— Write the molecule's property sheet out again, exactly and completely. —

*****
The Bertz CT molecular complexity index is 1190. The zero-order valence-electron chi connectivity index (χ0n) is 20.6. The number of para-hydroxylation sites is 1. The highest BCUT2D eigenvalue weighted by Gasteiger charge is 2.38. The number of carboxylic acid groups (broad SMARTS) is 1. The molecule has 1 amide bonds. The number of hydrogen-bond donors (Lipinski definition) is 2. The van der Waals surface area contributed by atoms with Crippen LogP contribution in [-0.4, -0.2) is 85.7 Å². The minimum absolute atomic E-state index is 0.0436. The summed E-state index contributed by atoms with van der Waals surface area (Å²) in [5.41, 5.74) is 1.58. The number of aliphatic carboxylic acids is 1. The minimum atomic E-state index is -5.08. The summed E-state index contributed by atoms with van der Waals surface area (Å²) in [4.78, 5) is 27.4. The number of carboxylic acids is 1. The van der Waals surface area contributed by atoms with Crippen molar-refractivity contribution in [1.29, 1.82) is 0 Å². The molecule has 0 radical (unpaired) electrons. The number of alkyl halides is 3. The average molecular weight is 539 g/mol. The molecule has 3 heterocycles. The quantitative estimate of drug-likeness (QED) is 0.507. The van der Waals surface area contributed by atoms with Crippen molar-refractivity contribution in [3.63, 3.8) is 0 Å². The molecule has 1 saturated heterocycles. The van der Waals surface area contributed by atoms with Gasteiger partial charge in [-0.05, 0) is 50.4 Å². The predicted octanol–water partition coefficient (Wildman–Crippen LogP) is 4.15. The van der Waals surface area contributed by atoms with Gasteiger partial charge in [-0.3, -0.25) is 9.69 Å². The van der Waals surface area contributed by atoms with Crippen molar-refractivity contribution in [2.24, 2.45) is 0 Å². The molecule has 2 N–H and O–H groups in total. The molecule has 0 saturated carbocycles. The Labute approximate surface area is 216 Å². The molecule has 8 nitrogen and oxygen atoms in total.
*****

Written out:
The Bertz CT molecular complexity index is 1190. The zero-order valence-electron chi connectivity index (χ0n) is 20.6. The number of para-hydroxylation sites is 1. The highest BCUT2D eigenvalue weighted by Gasteiger charge is 2.38. The number of carboxylic acid groups (broad SMARTS) is 1. The molecule has 1 amide bonds. The number of hydrogen-bond donors (Lipinski definition) is 2. The van der Waals surface area contributed by atoms with Crippen LogP contribution in [-0.4, -0.2) is 85.7 Å². The minimum absolute atomic E-state index is 0.0436. The summed E-state index contributed by atoms with van der Waals surface area (Å²) in [5.41, 5.74) is 1.58. The number of aliphatic carboxylic acids is 1. The minimum atomic E-state index is -5.08. The summed E-state index contributed by atoms with van der Waals surface area (Å²) in [4.78, 5) is 27.4. The number of carboxylic acids is 1. The van der Waals surface area contributed by atoms with Crippen molar-refractivity contribution in [1.29, 1.82) is 0 Å². The molecule has 0 radical (unpaired) electrons. The number of alkyl halides is 3. The average molecular weight is 539 g/mol. The molecule has 3 heterocycles. The quantitative estimate of drug-likeness (QED) is 0.507. The van der Waals surface area contributed by atoms with Crippen molar-refractivity contribution in [3.63, 3.8) is 0 Å². The molecule has 1 saturated heterocycles. The van der Waals surface area contributed by atoms with Gasteiger partial charge in [-0.05, 0) is 50.4 Å². The predicted octanol–water partition coefficient (Wildman–Crippen LogP) is 4.15. The van der Waals surface area contributed by atoms with Gasteiger partial charge in [-0.3, -0.25) is 9.69 Å². The van der Waals surface area contributed by atoms with Crippen molar-refractivity contribution in [2.24, 2.45) is 0 Å². The molecule has 2 N–H and O–H groups in total. The molecule has 0 saturated carbocycles. The Labute approximate surface area is 216 Å². The molecule has 8 nitrogen and oxygen atoms in total.